Dogs and cats have the same risk of disease with obesity as we do. Vets are now saying we should rethink the way we feed them.
At breakfast time, does the family dog sit at your feet, looking longingly at that half slice of toast you left on your plate? And when you come home at the end of the day, does your cat wind herself around your legs, in the hope that you’ll produce her favourite fatty snack?
The trouble is, when we feed our pets, very few of us count the kilojoules. That half slice of leftover toast given to a 5kg dog, for instance, is equivalent to us popping an extra five slices of bread on our plate after we’ve finished our usual meal.
One in three Aussie cats and dogs are overweight, according to national studies. So, while millions of us are resolving to have a healthier life in 2017, we should also, say vets, review our pets’ daily diet.
Why worry about it? “They don’t live as long,” says Dr Richard Malik of the Centre for Veterinary Education, the University of Sydney. In fact, another study has found that being overweight can shave two years off your pet’s life.
Meanwhile, carrying excess weight puts animals at risk of the same lifestyle diseases as humans; a higher risk of diabetes and heart disease, for example, a lack of stamina, and joint problems.
Cats and dogs are capable of ‘ballistic movements’, explains Dr Malik. That is, they like to run and jump to great heights. “So, being overweight puts an enormous stress on the bones and joints.”
But how can you tell whether or not your pet has a weight problem? Here is a guide on what you should look out for.
Weigh it up at home
The ideal weight for a dog or cat depends on their breed, lifestyle, age and condition, medications they’re on or treatments they’ve had. When a dog or cat is de-sexed, for example, their metabolic rate decreases, so they’re much more likely to put on weight.
The first thing to check is your pet’s ‘body condition score’. You can do this yourself simply by looking at or touching your pet.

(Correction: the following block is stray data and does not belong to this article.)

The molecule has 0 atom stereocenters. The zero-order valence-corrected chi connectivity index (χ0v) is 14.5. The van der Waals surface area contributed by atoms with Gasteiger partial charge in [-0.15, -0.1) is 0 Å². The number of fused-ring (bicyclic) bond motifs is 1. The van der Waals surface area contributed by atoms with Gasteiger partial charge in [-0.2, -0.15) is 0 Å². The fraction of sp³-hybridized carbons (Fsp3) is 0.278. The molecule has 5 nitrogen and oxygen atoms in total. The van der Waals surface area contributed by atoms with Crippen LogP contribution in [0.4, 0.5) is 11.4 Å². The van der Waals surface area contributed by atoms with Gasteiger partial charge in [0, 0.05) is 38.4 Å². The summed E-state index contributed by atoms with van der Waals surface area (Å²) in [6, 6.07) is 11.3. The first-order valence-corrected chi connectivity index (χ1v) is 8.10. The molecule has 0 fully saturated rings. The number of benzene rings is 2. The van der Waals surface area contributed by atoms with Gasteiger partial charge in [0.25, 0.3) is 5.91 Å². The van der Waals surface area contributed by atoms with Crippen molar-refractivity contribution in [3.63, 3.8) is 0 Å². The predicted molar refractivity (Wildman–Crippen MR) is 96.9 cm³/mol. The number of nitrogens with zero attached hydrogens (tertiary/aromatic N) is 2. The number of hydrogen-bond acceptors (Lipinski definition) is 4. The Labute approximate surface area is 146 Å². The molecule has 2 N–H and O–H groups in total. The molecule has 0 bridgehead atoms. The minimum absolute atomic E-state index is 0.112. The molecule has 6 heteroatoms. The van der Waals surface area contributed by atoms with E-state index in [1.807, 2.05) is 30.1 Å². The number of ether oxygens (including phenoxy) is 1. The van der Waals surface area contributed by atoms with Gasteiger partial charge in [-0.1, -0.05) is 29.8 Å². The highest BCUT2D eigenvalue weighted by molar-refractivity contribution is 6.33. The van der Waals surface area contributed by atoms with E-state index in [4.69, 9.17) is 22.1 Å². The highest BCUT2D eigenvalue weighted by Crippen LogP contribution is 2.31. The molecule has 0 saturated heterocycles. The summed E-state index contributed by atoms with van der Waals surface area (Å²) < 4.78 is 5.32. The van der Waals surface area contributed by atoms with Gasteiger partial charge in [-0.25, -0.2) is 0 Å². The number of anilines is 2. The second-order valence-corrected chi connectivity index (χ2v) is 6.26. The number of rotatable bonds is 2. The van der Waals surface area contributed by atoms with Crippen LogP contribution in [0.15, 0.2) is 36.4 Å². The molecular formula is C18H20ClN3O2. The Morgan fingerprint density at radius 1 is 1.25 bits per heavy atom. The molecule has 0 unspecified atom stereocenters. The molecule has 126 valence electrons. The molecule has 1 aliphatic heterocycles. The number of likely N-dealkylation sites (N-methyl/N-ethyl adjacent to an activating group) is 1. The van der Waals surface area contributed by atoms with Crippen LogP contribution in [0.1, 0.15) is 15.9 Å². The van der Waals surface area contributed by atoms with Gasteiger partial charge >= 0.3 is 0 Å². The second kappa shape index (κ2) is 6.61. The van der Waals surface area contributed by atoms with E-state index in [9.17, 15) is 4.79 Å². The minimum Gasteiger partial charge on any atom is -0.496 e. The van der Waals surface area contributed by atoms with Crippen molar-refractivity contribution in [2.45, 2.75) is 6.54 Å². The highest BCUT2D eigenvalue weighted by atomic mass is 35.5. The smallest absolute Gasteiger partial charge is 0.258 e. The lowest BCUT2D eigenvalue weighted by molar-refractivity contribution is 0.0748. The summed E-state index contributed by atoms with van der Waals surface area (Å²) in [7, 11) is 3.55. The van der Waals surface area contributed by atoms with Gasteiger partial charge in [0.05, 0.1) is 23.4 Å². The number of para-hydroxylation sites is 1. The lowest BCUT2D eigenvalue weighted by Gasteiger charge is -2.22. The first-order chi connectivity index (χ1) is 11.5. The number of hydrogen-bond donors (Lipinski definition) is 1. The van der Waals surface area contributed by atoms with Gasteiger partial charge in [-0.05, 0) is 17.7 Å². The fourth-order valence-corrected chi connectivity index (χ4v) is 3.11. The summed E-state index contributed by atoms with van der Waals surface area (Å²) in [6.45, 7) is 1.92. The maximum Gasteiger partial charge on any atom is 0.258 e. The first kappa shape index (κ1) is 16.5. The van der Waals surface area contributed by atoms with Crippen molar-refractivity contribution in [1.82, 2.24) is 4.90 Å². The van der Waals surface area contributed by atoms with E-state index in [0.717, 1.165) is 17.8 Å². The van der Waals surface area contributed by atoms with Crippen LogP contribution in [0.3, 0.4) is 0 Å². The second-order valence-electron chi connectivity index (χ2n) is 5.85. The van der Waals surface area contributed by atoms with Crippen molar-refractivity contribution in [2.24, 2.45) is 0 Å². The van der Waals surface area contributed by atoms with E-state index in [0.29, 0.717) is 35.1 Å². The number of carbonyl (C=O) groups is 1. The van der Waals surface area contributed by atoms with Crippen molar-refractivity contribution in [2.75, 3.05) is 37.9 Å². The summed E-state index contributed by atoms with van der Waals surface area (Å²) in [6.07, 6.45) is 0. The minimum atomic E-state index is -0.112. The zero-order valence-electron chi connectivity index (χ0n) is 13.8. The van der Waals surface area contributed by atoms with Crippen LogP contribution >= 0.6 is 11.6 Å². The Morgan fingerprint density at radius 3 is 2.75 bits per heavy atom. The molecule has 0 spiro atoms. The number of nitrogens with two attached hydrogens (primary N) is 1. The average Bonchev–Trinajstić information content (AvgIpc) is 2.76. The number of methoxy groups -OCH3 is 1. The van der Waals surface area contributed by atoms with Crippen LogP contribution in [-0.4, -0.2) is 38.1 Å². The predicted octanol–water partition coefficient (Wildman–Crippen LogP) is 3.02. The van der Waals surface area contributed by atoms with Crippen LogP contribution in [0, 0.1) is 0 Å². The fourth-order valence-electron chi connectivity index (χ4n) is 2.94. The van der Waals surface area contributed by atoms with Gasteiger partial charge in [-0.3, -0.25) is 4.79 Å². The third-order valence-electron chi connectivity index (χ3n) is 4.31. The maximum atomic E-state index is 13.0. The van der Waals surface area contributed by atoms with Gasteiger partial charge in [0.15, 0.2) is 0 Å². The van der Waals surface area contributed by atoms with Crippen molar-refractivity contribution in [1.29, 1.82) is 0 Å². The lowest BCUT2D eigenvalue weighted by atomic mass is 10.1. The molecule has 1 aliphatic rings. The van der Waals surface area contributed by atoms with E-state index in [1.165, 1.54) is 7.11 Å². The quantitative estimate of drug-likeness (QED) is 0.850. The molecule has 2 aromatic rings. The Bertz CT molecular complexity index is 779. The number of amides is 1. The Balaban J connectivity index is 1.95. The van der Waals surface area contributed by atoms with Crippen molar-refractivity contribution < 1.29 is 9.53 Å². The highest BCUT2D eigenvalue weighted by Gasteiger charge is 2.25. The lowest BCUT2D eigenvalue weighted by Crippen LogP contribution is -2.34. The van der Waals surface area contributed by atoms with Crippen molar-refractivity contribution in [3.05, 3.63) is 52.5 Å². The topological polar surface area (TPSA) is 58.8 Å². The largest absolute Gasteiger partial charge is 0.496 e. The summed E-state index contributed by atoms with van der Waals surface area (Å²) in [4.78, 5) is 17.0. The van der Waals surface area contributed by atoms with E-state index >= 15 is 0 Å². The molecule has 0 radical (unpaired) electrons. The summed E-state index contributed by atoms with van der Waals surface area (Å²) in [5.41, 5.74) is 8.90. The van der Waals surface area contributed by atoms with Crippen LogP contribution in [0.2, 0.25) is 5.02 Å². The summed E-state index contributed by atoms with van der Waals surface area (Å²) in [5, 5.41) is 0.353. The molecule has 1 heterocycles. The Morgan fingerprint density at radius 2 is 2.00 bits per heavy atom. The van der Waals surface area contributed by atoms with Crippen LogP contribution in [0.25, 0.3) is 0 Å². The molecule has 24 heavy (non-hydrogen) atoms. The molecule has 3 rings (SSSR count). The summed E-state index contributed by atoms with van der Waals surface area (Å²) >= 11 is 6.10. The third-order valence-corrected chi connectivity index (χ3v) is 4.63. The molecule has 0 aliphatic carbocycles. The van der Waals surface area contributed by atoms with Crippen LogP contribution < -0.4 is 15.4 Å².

Signs that your dog is overweight
The ribs aren’t seen clearly and are hard to feel.
The waist isn’t easily visible behind their ribs when viewed from above.
You can feel fat over their spine and base of the tail.
The abdomen isn’t tucked up when seen from the side.
Signs that your cat is overweight
The ribs are hard to feel.
There is a moderate to thick layer of fat covering the bones that are near the surface.
There is a pendulous ‘skirt’ (bulge under the abdomen), with no waist.
If it is clear that your dog or cat is overweight, or if you’re not sure, visit your local vet to have your pet assessed.
What’s a good diet?
What constitutes a healthier diet for your dog or cat? “In my experience, most cats need 85g of meat or wet food, two times a day,” says Dr Malik. Dogs’ needs vary with their size, so check the back of the pack or tin where serving sizes are displayed according to a dog’s weight.
At the same time, Dr Malik also recommends ensuring that your dog or cat’s diet has a healthy portion of wet food or raw meat, which are higher in protein than dry pellets. Dried food tends to be based on carbohydrates such as wheat and corn.
“There’s a growing movement around the world saying a diet exclusively of dry pellets is wrong. Supplementing it with wet food or fresh meat is a good thing, especially if it comes on a bone which massages the gums,” says Dr Malik.
Keep tabs on treats
We often use treats to bond with and interact with our pets. It becomes a problem when pets expect this, and we give in to them. Try to keep treats to a minimum and switch to healthy snacks — just as we do when trying to lose weight.
Dr Malik suggests giving pets, “a little sliver of ham, a frankfurt cut into very thin slices, or even cheese cut into little pieces.” Just keep in mind that the size of a treat for a 60kg human will be extremely different in size for a 5kg dog.
Don’t forget daily walkies
Sitting curled up on the sofa or lying in bed all day is no better for pets than it is for you. Encourage your cat to go out. Make time to walk the dog each day — even a short walk around the block after dinner, as well as longer walks whenever you can. You’ll also benefit!
Increase exercise if they’ve eaten more than usual, as any significant weight gain will reduce your pet’s quality of life and make the exercise they need less enjoyable (due to lack of stamina). It also means they’ll suffer more in the summer heat than their slimmer friends.
“In the end, we want our pets to be really healthy and live a long life,” says Dr Malik.
Pets at party time
With all that festive food around at this time of year, it can be tempting to feed leftovers to our four-legged friends. And yet these ‘treats’ may be downright dangerous to them. Watch out for these:
Chocolate can lead to hyperactivity and heart attack.
Lilies are deadly to cats. Don’t put lilies in vases within their reach.
Onions and garlic can lead to anaemia in dogs.
Macadamia nuts can be poisonous.
Fatty foods like sausages or the fat from your steak can cause pancreatitis.
Grapes and sultanas may lead to kidney failure in dogs.
Cooked bones, including the ham bone, can splinter inside dogs.
Xylitol is an artificial sweetener used in mints, and can be deadly to dogs.
Kitchen rubbish, such as kebab skewers, string for tying meat and the pads in the plastic tray under meat, can all be lodged in your pet’s intestines if eaten.